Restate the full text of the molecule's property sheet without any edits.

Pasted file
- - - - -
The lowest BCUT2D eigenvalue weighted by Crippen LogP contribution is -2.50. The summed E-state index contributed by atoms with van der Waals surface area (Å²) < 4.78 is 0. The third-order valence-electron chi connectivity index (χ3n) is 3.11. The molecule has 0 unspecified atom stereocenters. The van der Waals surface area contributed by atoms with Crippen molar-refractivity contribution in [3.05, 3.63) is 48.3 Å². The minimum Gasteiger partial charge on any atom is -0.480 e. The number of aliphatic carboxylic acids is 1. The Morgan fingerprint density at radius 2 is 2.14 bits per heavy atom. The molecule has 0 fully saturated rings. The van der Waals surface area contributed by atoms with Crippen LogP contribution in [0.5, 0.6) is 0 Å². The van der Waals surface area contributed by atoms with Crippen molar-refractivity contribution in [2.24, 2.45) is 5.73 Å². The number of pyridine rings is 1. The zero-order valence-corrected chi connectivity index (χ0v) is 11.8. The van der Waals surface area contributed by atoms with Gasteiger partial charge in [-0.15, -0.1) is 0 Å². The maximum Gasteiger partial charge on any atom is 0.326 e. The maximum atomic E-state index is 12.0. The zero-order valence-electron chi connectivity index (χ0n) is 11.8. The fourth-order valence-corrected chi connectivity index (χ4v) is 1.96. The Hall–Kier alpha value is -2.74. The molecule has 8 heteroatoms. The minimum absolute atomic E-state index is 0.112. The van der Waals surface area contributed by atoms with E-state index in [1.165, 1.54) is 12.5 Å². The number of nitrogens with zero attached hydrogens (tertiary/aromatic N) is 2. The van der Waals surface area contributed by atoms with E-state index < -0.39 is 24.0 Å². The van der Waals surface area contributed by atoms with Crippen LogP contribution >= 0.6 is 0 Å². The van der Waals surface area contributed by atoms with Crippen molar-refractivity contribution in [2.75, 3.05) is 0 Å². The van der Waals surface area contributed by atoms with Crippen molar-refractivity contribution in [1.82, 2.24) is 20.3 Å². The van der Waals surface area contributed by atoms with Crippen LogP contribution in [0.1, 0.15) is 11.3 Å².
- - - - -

The lowest BCUT2D eigenvalue weighted by Crippen LogP contribution is -2.50. The summed E-state index contributed by atoms with van der Waals surface area (Å²) < 4.78 is 0. The third-order valence-electron chi connectivity index (χ3n) is 3.11. The molecule has 0 unspecified atom stereocenters. The van der Waals surface area contributed by atoms with Crippen molar-refractivity contribution in [3.05, 3.63) is 48.3 Å². The minimum Gasteiger partial charge on any atom is -0.480 e. The number of aliphatic carboxylic acids is 1. The Morgan fingerprint density at radius 2 is 2.14 bits per heavy atom. The molecule has 0 fully saturated rings. The van der Waals surface area contributed by atoms with Crippen LogP contribution in [0.5, 0.6) is 0 Å². The van der Waals surface area contributed by atoms with Crippen molar-refractivity contribution in [2.24, 2.45) is 5.73 Å². The number of pyridine rings is 1. The zero-order valence-corrected chi connectivity index (χ0v) is 11.8. The van der Waals surface area contributed by atoms with Gasteiger partial charge in [-0.15, -0.1) is 0 Å². The maximum Gasteiger partial charge on any atom is 0.326 e. The maximum atomic E-state index is 12.0. The zero-order valence-electron chi connectivity index (χ0n) is 11.8. The fourth-order valence-corrected chi connectivity index (χ4v) is 1.96. The Hall–Kier alpha value is -2.74. The molecule has 8 heteroatoms. The minimum absolute atomic E-state index is 0.112. The van der Waals surface area contributed by atoms with E-state index in [1.165, 1.54) is 12.5 Å². The number of nitrogens with zero attached hydrogens (tertiary/aromatic N) is 2. The van der Waals surface area contributed by atoms with E-state index < -0.39 is 24.0 Å². The van der Waals surface area contributed by atoms with Crippen LogP contribution >= 0.6 is 0 Å². The van der Waals surface area contributed by atoms with Crippen molar-refractivity contribution in [2.75, 3.05) is 0 Å². The van der Waals surface area contributed by atoms with Crippen molar-refractivity contribution in [1.82, 2.24) is 20.3 Å². The van der Waals surface area contributed by atoms with Crippen LogP contribution in [0.1, 0.15) is 11.3 Å².